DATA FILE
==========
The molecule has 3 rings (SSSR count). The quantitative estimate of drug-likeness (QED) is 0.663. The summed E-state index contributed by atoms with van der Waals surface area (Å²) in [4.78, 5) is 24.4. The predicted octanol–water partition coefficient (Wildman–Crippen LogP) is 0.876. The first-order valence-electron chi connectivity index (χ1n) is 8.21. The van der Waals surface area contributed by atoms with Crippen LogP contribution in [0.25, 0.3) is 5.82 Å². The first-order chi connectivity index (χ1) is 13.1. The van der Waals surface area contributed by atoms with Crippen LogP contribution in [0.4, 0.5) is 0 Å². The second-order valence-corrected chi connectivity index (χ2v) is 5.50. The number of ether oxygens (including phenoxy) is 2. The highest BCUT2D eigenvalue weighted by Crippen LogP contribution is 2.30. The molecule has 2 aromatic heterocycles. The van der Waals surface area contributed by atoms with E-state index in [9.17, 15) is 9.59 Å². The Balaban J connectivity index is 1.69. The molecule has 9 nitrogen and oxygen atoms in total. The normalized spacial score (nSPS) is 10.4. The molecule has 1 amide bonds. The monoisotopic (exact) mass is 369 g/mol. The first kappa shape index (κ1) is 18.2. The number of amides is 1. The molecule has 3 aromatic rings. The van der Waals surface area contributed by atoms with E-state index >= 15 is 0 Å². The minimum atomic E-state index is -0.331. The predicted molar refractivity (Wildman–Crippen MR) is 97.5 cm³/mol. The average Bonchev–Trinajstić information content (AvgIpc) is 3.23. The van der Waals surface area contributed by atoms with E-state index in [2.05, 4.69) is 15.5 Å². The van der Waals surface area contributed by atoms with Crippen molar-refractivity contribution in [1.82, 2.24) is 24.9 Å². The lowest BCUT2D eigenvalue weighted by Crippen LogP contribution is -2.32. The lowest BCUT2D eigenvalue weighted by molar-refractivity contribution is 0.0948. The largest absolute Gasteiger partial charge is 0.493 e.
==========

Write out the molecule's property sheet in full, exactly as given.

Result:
The molecule has 3 rings (SSSR count). The quantitative estimate of drug-likeness (QED) is 0.663. The summed E-state index contributed by atoms with van der Waals surface area (Å²) in [4.78, 5) is 24.4. The predicted octanol–water partition coefficient (Wildman–Crippen LogP) is 0.876. The first-order valence-electron chi connectivity index (χ1n) is 8.21. The van der Waals surface area contributed by atoms with Crippen LogP contribution in [0.25, 0.3) is 5.82 Å². The first-order chi connectivity index (χ1) is 13.1. The van der Waals surface area contributed by atoms with Crippen LogP contribution in [0.4, 0.5) is 0 Å². The second-order valence-corrected chi connectivity index (χ2v) is 5.50. The number of ether oxygens (including phenoxy) is 2. The highest BCUT2D eigenvalue weighted by Crippen LogP contribution is 2.30. The molecule has 2 aromatic heterocycles. The van der Waals surface area contributed by atoms with E-state index in [9.17, 15) is 9.59 Å². The Balaban J connectivity index is 1.69. The molecule has 9 nitrogen and oxygen atoms in total. The normalized spacial score (nSPS) is 10.4. The molecule has 1 amide bonds. The monoisotopic (exact) mass is 369 g/mol. The first kappa shape index (κ1) is 18.2. The number of amides is 1. The molecule has 3 aromatic rings. The van der Waals surface area contributed by atoms with E-state index >= 15 is 0 Å². The minimum atomic E-state index is -0.331. The predicted molar refractivity (Wildman–Crippen MR) is 97.5 cm³/mol. The average Bonchev–Trinajstić information content (AvgIpc) is 3.23. The van der Waals surface area contributed by atoms with E-state index in [2.05, 4.69) is 15.5 Å². The van der Waals surface area contributed by atoms with Crippen molar-refractivity contribution in [1.82, 2.24) is 24.9 Å². The lowest BCUT2D eigenvalue weighted by Crippen LogP contribution is -2.32. The lowest BCUT2D eigenvalue weighted by molar-refractivity contribution is 0.0948. The largest absolute Gasteiger partial charge is 0.493 e.